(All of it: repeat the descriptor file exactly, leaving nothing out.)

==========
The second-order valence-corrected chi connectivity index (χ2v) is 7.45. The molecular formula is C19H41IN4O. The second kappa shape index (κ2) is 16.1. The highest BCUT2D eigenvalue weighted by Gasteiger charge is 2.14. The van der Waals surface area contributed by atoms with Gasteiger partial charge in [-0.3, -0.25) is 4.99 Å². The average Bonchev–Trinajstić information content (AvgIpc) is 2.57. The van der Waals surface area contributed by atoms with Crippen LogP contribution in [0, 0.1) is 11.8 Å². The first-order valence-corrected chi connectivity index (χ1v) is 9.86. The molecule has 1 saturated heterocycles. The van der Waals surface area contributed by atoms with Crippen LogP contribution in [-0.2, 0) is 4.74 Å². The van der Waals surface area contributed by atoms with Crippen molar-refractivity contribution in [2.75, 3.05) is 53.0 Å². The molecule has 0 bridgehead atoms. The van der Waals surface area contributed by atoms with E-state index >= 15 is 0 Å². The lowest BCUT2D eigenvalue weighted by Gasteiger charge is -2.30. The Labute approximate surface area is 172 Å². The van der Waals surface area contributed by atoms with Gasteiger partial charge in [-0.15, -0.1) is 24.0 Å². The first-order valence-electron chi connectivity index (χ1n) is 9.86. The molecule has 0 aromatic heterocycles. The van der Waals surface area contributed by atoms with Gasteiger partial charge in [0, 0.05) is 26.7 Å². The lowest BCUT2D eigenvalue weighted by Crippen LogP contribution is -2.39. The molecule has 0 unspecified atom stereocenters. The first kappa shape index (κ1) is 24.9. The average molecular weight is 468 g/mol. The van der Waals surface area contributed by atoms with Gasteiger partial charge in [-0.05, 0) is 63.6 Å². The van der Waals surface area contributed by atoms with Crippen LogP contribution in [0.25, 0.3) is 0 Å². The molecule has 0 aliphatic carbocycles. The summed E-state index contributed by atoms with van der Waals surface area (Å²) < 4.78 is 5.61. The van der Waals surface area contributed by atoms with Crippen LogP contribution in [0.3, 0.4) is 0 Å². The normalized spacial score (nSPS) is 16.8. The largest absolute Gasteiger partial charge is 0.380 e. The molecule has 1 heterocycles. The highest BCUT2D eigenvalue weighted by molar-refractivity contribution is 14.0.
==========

The second-order valence-corrected chi connectivity index (χ2v) is 7.45. The molecular formula is C19H41IN4O. The second kappa shape index (κ2) is 16.1. The highest BCUT2D eigenvalue weighted by Gasteiger charge is 2.14. The van der Waals surface area contributed by atoms with Gasteiger partial charge in [-0.3, -0.25) is 4.99 Å². The average Bonchev–Trinajstić information content (AvgIpc) is 2.57. The van der Waals surface area contributed by atoms with Crippen LogP contribution in [0, 0.1) is 11.8 Å². The first-order valence-corrected chi connectivity index (χ1v) is 9.86. The molecule has 1 saturated heterocycles. The van der Waals surface area contributed by atoms with Crippen LogP contribution in [-0.2, 0) is 4.74 Å². The van der Waals surface area contributed by atoms with Crippen molar-refractivity contribution in [2.75, 3.05) is 53.0 Å². The molecule has 0 bridgehead atoms. The van der Waals surface area contributed by atoms with E-state index >= 15 is 0 Å². The lowest BCUT2D eigenvalue weighted by Gasteiger charge is -2.30. The Labute approximate surface area is 172 Å². The van der Waals surface area contributed by atoms with Gasteiger partial charge in [-0.15, -0.1) is 24.0 Å². The first-order valence-electron chi connectivity index (χ1n) is 9.86. The molecule has 0 aromatic heterocycles. The van der Waals surface area contributed by atoms with Gasteiger partial charge in [0, 0.05) is 26.7 Å². The lowest BCUT2D eigenvalue weighted by Crippen LogP contribution is -2.39. The molecule has 0 unspecified atom stereocenters. The first kappa shape index (κ1) is 24.9. The average molecular weight is 468 g/mol. The van der Waals surface area contributed by atoms with Gasteiger partial charge in [-0.05, 0) is 63.6 Å². The van der Waals surface area contributed by atoms with Crippen LogP contribution in [0.25, 0.3) is 0 Å². The molecule has 0 aliphatic carbocycles. The summed E-state index contributed by atoms with van der Waals surface area (Å²) < 4.78 is 5.61. The van der Waals surface area contributed by atoms with Crippen LogP contribution in [0.3, 0.4) is 0 Å². The normalized spacial score (nSPS) is 16.8. The largest absolute Gasteiger partial charge is 0.380 e. The molecule has 1 heterocycles. The highest BCUT2D eigenvalue weighted by molar-refractivity contribution is 14.0.